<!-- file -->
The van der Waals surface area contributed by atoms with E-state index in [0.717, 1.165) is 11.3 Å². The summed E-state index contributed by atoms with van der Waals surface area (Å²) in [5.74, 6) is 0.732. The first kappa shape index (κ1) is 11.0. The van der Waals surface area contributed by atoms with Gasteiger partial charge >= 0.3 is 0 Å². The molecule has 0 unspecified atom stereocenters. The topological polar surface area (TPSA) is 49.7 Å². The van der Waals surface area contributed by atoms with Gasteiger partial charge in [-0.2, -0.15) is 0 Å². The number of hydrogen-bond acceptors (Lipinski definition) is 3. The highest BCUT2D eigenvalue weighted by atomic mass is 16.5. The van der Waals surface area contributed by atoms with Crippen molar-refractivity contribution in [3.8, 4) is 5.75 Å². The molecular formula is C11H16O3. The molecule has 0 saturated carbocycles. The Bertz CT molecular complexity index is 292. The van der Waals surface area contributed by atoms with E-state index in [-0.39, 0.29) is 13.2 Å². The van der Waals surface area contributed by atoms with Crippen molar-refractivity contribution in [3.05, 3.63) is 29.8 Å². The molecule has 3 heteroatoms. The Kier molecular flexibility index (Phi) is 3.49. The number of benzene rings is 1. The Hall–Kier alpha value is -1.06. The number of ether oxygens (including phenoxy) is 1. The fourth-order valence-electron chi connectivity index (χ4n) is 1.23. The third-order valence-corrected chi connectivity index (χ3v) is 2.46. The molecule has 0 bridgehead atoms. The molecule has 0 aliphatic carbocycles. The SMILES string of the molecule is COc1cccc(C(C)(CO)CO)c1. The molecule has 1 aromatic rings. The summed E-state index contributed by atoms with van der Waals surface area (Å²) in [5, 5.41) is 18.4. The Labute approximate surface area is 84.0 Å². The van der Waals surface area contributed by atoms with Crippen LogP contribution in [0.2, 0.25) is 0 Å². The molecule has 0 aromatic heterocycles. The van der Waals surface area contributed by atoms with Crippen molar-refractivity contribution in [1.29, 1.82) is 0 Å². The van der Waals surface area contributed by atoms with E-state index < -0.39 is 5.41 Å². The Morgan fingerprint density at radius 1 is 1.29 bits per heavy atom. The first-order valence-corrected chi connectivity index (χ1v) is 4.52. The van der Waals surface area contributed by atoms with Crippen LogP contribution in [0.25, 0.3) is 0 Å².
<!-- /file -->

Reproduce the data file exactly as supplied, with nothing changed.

The van der Waals surface area contributed by atoms with E-state index in [0.717, 1.165) is 11.3 Å². The summed E-state index contributed by atoms with van der Waals surface area (Å²) in [5.74, 6) is 0.732. The first kappa shape index (κ1) is 11.0. The van der Waals surface area contributed by atoms with Gasteiger partial charge >= 0.3 is 0 Å². The molecule has 0 unspecified atom stereocenters. The topological polar surface area (TPSA) is 49.7 Å². The van der Waals surface area contributed by atoms with Gasteiger partial charge in [-0.2, -0.15) is 0 Å². The number of hydrogen-bond acceptors (Lipinski definition) is 3. The highest BCUT2D eigenvalue weighted by atomic mass is 16.5. The van der Waals surface area contributed by atoms with Crippen molar-refractivity contribution in [3.8, 4) is 5.75 Å². The molecular formula is C11H16O3. The molecule has 0 saturated carbocycles. The Bertz CT molecular complexity index is 292. The van der Waals surface area contributed by atoms with E-state index in [-0.39, 0.29) is 13.2 Å². The van der Waals surface area contributed by atoms with Crippen molar-refractivity contribution in [3.05, 3.63) is 29.8 Å². The molecule has 3 heteroatoms. The Kier molecular flexibility index (Phi) is 3.49. The number of benzene rings is 1. The Hall–Kier alpha value is -1.06. The number of ether oxygens (including phenoxy) is 1. The fourth-order valence-electron chi connectivity index (χ4n) is 1.23. The third-order valence-corrected chi connectivity index (χ3v) is 2.46. The molecule has 0 bridgehead atoms. The molecule has 0 aliphatic carbocycles. The SMILES string of the molecule is COc1cccc(C(C)(CO)CO)c1. The molecule has 1 aromatic rings. The summed E-state index contributed by atoms with van der Waals surface area (Å²) in [5, 5.41) is 18.4. The Labute approximate surface area is 84.0 Å². The van der Waals surface area contributed by atoms with Crippen LogP contribution in [0.2, 0.25) is 0 Å². The molecule has 0 aromatic heterocycles. The van der Waals surface area contributed by atoms with Crippen molar-refractivity contribution in [1.29, 1.82) is 0 Å². The van der Waals surface area contributed by atoms with E-state index < -0.39 is 5.41 Å². The Morgan fingerprint density at radius 1 is 1.29 bits per heavy atom. The first-order valence-corrected chi connectivity index (χ1v) is 4.52. The van der Waals surface area contributed by atoms with Crippen LogP contribution in [0.25, 0.3) is 0 Å².